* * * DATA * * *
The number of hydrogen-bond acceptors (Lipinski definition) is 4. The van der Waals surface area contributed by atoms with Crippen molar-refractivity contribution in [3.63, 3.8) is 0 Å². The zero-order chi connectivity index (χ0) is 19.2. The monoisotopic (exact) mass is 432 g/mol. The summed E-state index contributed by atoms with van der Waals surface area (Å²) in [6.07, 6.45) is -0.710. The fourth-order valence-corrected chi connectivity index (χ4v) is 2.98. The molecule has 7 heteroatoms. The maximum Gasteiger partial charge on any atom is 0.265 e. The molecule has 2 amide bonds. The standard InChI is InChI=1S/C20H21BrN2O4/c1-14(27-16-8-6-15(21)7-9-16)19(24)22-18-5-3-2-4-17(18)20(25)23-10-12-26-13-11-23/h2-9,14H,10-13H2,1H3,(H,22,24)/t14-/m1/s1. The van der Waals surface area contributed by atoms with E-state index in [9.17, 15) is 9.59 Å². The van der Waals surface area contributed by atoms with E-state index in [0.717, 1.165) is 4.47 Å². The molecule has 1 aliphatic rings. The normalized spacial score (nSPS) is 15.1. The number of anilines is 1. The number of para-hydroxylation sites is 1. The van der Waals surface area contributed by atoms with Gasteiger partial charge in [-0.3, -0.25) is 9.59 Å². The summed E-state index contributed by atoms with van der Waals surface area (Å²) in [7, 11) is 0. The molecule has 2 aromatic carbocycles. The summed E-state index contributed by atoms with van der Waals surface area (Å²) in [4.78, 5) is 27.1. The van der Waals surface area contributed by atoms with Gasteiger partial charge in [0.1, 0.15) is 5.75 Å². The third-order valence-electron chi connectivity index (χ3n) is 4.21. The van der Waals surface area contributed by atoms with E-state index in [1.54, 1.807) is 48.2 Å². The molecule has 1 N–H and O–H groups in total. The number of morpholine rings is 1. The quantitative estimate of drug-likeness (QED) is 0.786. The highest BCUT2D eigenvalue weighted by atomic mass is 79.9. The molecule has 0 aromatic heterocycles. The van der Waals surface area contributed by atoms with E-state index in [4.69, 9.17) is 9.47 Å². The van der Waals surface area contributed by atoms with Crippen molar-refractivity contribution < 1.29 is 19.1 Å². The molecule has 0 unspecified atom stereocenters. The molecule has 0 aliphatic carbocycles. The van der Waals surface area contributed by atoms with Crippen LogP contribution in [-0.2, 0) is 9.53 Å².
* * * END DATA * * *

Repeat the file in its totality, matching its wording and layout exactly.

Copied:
The number of hydrogen-bond acceptors (Lipinski definition) is 4. The van der Waals surface area contributed by atoms with Crippen molar-refractivity contribution in [3.63, 3.8) is 0 Å². The zero-order chi connectivity index (χ0) is 19.2. The monoisotopic (exact) mass is 432 g/mol. The summed E-state index contributed by atoms with van der Waals surface area (Å²) in [6.07, 6.45) is -0.710. The fourth-order valence-corrected chi connectivity index (χ4v) is 2.98. The molecule has 7 heteroatoms. The maximum Gasteiger partial charge on any atom is 0.265 e. The molecule has 2 amide bonds. The standard InChI is InChI=1S/C20H21BrN2O4/c1-14(27-16-8-6-15(21)7-9-16)19(24)22-18-5-3-2-4-17(18)20(25)23-10-12-26-13-11-23/h2-9,14H,10-13H2,1H3,(H,22,24)/t14-/m1/s1. The van der Waals surface area contributed by atoms with E-state index in [9.17, 15) is 9.59 Å². The van der Waals surface area contributed by atoms with E-state index in [0.717, 1.165) is 4.47 Å². The molecule has 1 aliphatic rings. The normalized spacial score (nSPS) is 15.1. The number of anilines is 1. The number of para-hydroxylation sites is 1. The van der Waals surface area contributed by atoms with Gasteiger partial charge in [-0.3, -0.25) is 9.59 Å². The summed E-state index contributed by atoms with van der Waals surface area (Å²) in [7, 11) is 0. The molecule has 2 aromatic carbocycles. The summed E-state index contributed by atoms with van der Waals surface area (Å²) in [4.78, 5) is 27.1. The van der Waals surface area contributed by atoms with Gasteiger partial charge in [0.1, 0.15) is 5.75 Å². The third-order valence-electron chi connectivity index (χ3n) is 4.21. The van der Waals surface area contributed by atoms with E-state index in [1.54, 1.807) is 48.2 Å². The molecule has 1 N–H and O–H groups in total. The number of morpholine rings is 1. The quantitative estimate of drug-likeness (QED) is 0.786. The highest BCUT2D eigenvalue weighted by atomic mass is 79.9. The molecule has 0 aromatic heterocycles. The van der Waals surface area contributed by atoms with E-state index in [4.69, 9.17) is 9.47 Å². The van der Waals surface area contributed by atoms with Crippen molar-refractivity contribution < 1.29 is 19.1 Å². The molecule has 0 unspecified atom stereocenters. The molecule has 0 aliphatic carbocycles. The van der Waals surface area contributed by atoms with Crippen LogP contribution in [-0.2, 0) is 9.53 Å².